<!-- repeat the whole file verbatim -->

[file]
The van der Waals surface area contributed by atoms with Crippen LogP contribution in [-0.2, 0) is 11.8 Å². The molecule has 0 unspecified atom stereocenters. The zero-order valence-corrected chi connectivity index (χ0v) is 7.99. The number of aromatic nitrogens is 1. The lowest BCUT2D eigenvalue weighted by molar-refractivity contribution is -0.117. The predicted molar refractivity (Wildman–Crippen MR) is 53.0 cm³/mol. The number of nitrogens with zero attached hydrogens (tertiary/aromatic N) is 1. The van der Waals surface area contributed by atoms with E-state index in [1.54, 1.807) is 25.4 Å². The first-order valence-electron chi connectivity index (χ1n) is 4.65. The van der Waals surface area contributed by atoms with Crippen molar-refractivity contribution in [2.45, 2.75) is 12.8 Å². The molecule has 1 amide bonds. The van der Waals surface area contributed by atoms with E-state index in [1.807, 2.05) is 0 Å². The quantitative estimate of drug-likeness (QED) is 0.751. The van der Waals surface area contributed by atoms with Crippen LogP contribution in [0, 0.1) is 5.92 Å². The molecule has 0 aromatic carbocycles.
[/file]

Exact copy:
The van der Waals surface area contributed by atoms with Crippen LogP contribution in [-0.2, 0) is 11.8 Å². The molecule has 0 unspecified atom stereocenters. The zero-order valence-corrected chi connectivity index (χ0v) is 7.99. The number of aromatic nitrogens is 1. The lowest BCUT2D eigenvalue weighted by molar-refractivity contribution is -0.117. The predicted molar refractivity (Wildman–Crippen MR) is 53.0 cm³/mol. The number of nitrogens with zero attached hydrogens (tertiary/aromatic N) is 1. The van der Waals surface area contributed by atoms with E-state index in [1.54, 1.807) is 25.4 Å². The first-order valence-electron chi connectivity index (χ1n) is 4.65. The van der Waals surface area contributed by atoms with Crippen molar-refractivity contribution in [2.45, 2.75) is 12.8 Å². The molecule has 1 amide bonds. The van der Waals surface area contributed by atoms with E-state index in [1.807, 2.05) is 0 Å². The quantitative estimate of drug-likeness (QED) is 0.751. The van der Waals surface area contributed by atoms with Crippen LogP contribution in [0, 0.1) is 5.92 Å². The molecule has 0 aromatic carbocycles.